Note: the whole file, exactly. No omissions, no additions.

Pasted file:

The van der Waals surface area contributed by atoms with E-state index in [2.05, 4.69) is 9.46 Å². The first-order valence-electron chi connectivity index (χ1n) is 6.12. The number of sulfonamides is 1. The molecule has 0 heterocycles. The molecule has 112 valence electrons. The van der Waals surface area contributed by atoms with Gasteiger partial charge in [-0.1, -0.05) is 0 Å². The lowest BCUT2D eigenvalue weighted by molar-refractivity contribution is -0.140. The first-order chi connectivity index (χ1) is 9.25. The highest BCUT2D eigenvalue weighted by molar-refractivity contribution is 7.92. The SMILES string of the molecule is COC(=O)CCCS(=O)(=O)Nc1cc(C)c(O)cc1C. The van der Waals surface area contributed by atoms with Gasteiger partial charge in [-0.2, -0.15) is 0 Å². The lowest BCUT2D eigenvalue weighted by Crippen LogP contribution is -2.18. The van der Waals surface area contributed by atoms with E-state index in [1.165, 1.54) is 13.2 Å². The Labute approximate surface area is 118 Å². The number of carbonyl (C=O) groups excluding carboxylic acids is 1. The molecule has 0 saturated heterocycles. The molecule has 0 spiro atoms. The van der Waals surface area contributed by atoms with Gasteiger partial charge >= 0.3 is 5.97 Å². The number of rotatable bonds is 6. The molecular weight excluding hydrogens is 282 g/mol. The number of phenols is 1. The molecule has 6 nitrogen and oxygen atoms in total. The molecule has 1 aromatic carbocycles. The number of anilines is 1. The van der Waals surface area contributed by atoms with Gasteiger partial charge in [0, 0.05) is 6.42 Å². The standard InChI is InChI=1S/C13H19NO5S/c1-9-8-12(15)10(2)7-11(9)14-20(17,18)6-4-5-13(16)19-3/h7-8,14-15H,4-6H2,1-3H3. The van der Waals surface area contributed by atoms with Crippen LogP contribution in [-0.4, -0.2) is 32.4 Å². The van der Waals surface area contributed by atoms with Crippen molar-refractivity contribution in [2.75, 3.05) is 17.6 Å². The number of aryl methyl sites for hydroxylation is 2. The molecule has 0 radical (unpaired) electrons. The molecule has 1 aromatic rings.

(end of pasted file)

The van der Waals surface area contributed by atoms with E-state index in [2.05, 4.69) is 9.46 Å². The first-order valence-electron chi connectivity index (χ1n) is 6.12. The number of sulfonamides is 1. The molecule has 0 heterocycles. The molecule has 112 valence electrons. The van der Waals surface area contributed by atoms with Gasteiger partial charge in [-0.1, -0.05) is 0 Å². The lowest BCUT2D eigenvalue weighted by molar-refractivity contribution is -0.140. The first-order chi connectivity index (χ1) is 9.25. The highest BCUT2D eigenvalue weighted by molar-refractivity contribution is 7.92. The SMILES string of the molecule is COC(=O)CCCS(=O)(=O)Nc1cc(C)c(O)cc1C. The van der Waals surface area contributed by atoms with Gasteiger partial charge in [-0.2, -0.15) is 0 Å². The lowest BCUT2D eigenvalue weighted by Crippen LogP contribution is -2.18. The van der Waals surface area contributed by atoms with E-state index in [1.165, 1.54) is 13.2 Å². The Labute approximate surface area is 118 Å². The number of carbonyl (C=O) groups excluding carboxylic acids is 1. The molecule has 0 saturated heterocycles. The molecule has 0 spiro atoms. The van der Waals surface area contributed by atoms with Gasteiger partial charge >= 0.3 is 5.97 Å². The number of rotatable bonds is 6. The molecular weight excluding hydrogens is 282 g/mol. The number of phenols is 1. The molecule has 6 nitrogen and oxygen atoms in total. The molecule has 1 aromatic carbocycles. The number of anilines is 1. The van der Waals surface area contributed by atoms with Gasteiger partial charge in [0, 0.05) is 6.42 Å². The standard InChI is InChI=1S/C13H19NO5S/c1-9-8-12(15)10(2)7-11(9)14-20(17,18)6-4-5-13(16)19-3/h7-8,14-15H,4-6H2,1-3H3. The van der Waals surface area contributed by atoms with Crippen LogP contribution in [-0.4, -0.2) is 32.4 Å². The van der Waals surface area contributed by atoms with Crippen molar-refractivity contribution in [2.75, 3.05) is 17.6 Å². The number of aryl methyl sites for hydroxylation is 2. The molecule has 0 radical (unpaired) electrons. The molecule has 1 aromatic rings.